Results Summary

What was the project about?

In stakeholder-engaged research, patients, families, and other community members are part of a research team. As part of the team, community members can influence the design of a study and other parts of the research process so that the results are useful for their communities.

How research teams involve community members varies across studies. Some involve people in just one part or in a limited way, while others involve people much more. Having a consistent way to assess how involved community members are in a research project may help improve the process and the impact of stakeholder-engaged research.

In this study, the research team created a survey that researchers can use to assess how much community members are involved in research teams.

What did the research team do?

The research team used the Delphi method to create a survey with input from a panel of community members. The Delphi method helps panels share feedback and reach agreement through rounds of discussion and voting.

The panel included 19 patients, advocacy organization members, and researchers. Of the panelists, 63 percent were African American, 32 percent were White, and 5 percent were multiracial. The median age was 55, and 90 percent were women.

The research team started with a list of 11 best practices on how to engage community members in research. The team created survey questions about each practice. The team also developed definitions and scenarios about how research teams involved community members.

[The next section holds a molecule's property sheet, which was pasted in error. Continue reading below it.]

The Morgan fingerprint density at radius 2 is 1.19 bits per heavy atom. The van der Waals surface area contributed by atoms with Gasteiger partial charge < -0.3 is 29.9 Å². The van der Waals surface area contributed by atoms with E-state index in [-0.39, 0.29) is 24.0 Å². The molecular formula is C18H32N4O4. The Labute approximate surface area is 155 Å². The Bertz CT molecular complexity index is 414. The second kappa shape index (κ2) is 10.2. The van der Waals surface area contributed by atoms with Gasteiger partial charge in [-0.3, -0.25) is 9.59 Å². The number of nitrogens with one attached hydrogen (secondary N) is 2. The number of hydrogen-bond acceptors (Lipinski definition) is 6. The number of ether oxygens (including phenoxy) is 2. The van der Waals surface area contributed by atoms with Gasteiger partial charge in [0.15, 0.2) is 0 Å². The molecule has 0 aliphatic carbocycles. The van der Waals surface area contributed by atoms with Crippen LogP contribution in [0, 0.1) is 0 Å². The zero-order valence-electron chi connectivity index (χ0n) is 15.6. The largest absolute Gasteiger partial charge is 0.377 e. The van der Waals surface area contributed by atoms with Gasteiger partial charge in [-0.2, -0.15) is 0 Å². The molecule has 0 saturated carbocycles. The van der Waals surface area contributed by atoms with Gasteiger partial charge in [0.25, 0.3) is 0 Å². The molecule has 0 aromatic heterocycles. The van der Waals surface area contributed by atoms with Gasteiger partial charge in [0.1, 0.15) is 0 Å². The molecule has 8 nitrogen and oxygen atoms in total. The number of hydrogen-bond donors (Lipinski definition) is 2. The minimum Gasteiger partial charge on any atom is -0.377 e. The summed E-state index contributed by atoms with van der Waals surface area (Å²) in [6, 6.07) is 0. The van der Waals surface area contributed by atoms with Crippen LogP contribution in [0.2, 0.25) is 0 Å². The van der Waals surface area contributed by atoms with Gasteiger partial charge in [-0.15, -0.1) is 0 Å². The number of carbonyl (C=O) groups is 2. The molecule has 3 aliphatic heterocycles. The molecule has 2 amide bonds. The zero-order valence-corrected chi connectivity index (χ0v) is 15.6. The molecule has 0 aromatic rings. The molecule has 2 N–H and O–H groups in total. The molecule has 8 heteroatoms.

In each round of discussion, panelists gave feedback on the materials and decided to keep, change, or remove each survey question based on its importance. The panel reached consensus on the survey questions to include in the final survey.

Patients, caregivers, healthcare providers, and researchers helped design and conduct the study.

What were the results?

The final survey had 32 questions organized by eight best practices. These practices included:

  • Focus on community views of health.
  • Include community input.
  • Make sure partnerships between researchers and the community last.
  • Help community members learn and benefit from the research.
  • Make sure research teams build on communities’ strengths.
  • Make sure partnerships involve working together and sharing power.
  • Have community members share results of studies.
  • Build and keep trust.

Panelists and the research team also created a way to score studies on community engagement. The scoring can show a range of engagement from simply getting input from community members, to having community members be partners in making decisions about the research.

The research team also created a shorter version of the survey that takes less time to complete.

What were the limits of the project?

The research team tested the survey in English. It may not reflect the experiences of people who speak other languages.

Future research could translate the survey and test it with people who speak other languages.

How can people use the results?

Researchers can use the survey to assess how involved community members are in research studies.

Final Research Report

View this project's final research report.